Indian mobile telecoms firms added 9.2 million users in July, taking subscribers in the world’s fastest growing wireless market to nearly 300 million, the Telecom Regulatory Authority of India said on Monday. Leading mobile firm Bharti Airtel signed up 2.7 million customers, enough for it to overtake state-run Bharat Sanchar Nigam Ltd as India’s largest telecom firm by total subscribers, including fixed-line subscribers. Second-ranked mobile firm Reliance Communications added 1.
The complete opening of Internet telephony, as recommended by the Telecom Regulatory Authority of India (TRAI) a few days ago, will not only lead to steep fall in all type of call charges, be it local, national or international, but also help in increasing broadband penetration, an area where India lags behind. Industry analysts say person using Internet telephony to make calls would see his call charges falling by as much as 50-60 per cent compared to a normal telephone call today. This will benefit an ordinary home user as well as corporates and other industries alike. Internet telephony would help telecom penetration in rural India. Till now Internet telephony was allowed only between personal computers or to mobile or landlines abroad.
August has been a busy month for the Telecom Regulatory Authority of India (Trai) and its chairman, the redoubtable Nripendra Misra, a dyed-in-wool bureaucrat who has in his regulatory avatar done arguably more than any of his predecessors on the job. He has plenty of support and equally bitter critics who wish he would give up on forbearance, cut rentals, mandate cheaper roaming and ensure per second billing instead of per minute. On August 20, the authority allowed India’s estimated 295 million telecom subscribers the freedom to use different long distance service providers without changing their service provider. Two days earlier, it had unshackled internet telephony (voice transmitted over internet protocol networks). Two weeks before that, it had opened the doors for virtual mobile networks, virgin territory in India till then.
Responding to Rohan Samarajiva’s views on newly implemented Environmental levy in Lankadeepa last week, Central Environmental Authority Chairman Udaya Gammanpila calls it essential and the ‘first progressive tax’ in Sri Lanka. Assuring it does not burden public, he says any tax can be initially unpopular but the impact should be seen in long term. (Lankadeepa, August 19, 2008) These are his points in brief: 1. If not for the Environmental levy, the government has to find money to address environmental issues by increasing either VAT or customs charges. That will raise prices in general.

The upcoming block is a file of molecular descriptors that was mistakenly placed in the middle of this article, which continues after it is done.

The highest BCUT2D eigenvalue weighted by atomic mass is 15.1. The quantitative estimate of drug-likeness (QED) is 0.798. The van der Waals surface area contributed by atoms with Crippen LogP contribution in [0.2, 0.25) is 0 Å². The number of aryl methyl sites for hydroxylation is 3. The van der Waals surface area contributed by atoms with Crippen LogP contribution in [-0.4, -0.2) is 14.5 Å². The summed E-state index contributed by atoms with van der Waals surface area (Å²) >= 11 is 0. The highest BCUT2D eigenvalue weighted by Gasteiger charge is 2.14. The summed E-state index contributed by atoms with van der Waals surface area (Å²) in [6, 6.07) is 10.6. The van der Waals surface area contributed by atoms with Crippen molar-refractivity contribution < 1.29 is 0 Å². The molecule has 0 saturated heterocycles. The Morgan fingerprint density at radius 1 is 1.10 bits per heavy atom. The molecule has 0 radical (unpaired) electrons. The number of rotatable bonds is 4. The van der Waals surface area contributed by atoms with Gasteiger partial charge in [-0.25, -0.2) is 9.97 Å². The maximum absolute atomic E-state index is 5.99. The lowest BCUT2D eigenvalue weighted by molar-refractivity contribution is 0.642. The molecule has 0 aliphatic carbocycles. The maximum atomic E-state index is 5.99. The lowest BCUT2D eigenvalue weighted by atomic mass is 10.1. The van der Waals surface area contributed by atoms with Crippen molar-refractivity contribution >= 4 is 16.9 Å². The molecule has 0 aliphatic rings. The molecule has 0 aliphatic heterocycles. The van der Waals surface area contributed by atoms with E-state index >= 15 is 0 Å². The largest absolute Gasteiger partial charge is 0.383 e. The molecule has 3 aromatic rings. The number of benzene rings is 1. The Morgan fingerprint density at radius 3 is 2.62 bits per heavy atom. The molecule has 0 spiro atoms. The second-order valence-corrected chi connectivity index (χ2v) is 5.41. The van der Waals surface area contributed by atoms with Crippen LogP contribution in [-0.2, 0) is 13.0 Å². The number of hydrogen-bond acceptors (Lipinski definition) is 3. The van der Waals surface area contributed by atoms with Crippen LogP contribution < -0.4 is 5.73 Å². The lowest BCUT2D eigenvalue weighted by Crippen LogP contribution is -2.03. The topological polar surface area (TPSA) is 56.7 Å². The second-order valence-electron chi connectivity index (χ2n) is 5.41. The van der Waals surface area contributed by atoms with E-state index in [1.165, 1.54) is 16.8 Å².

Strange will be the telecom world in emerging markets. Free incoming calls are the norm in many counties. Ever thought it can get even better? Operator paying the mobile users for incoming? Where on earth such crazy things happen?
LIRNEasia’s ‘Rapid Response Program’ is exactly what the name suggests. We react to immediate information needs of telecom regulators, at short notice. The response might not be lengthy and as comprehensive as we would like it to be, but nevertheless helpful, as Bangladesh Telecommunication Regulatory Commission (BTRC) have realised. LIRNEasia saw BTRC’s move to issue three new Broadband Wireless Access (BWA) licenses a positive development, as Bangladesh is certainly not a country that can boast of quality and affordable broadband. This is what we learnt from our research: Exceptionally high cost of broadband remains a key barrier that prevents the development of the BPO industry in Bangladesh.
The special issue on “Community-based last-mile early warning system” carried on its back page the following contribution from Rohan Samarajiva (despite the title of the publication, it’s not possible to find this piece on the web, so what is pasted below is the pre-pub version: Between a rock and a hard place The tragedy of the 2004 Indian Ocean tsunami was the absence of any official warning. The Bengkulu earthquake of 2007 September 12th shows that this is unlikely to be repeated. What we must guard against now is indifference to warning; of populations that will refuse to evacuate in the face of real danger. Tsunami prediction is an inexact art practiced in conditions of imperfect information and time pressure. In the Pacific Basin, which has had the most experience with tsunamis, 75 per cent of all warnings are false.
A recent LIRNEasia media outreach effort timed to coincide with the upcoming SAARC Summit in Colombo has been picked up by AFP. Leaving aside the question of the operators in the SAARC countries collectively lowering their termination rates to make possible more reasonable intra-SAARC call charges, the data also show that Pakistan has the overall lowest international telecom prices and Nepal has the highest. Hopefully, some of these prices will come down, now that the comparisons have been made! South Asian leaders urged to slash telco tariffs – LANKA BUSINESS ONLINE Calls were cheapest in Pakistan, where fixed and mobile phone users pay three US cents a minute to call many non-SAARC destinations, including the United States and Hong Kong. But users pay 12 US cents to call Bangladesh and India.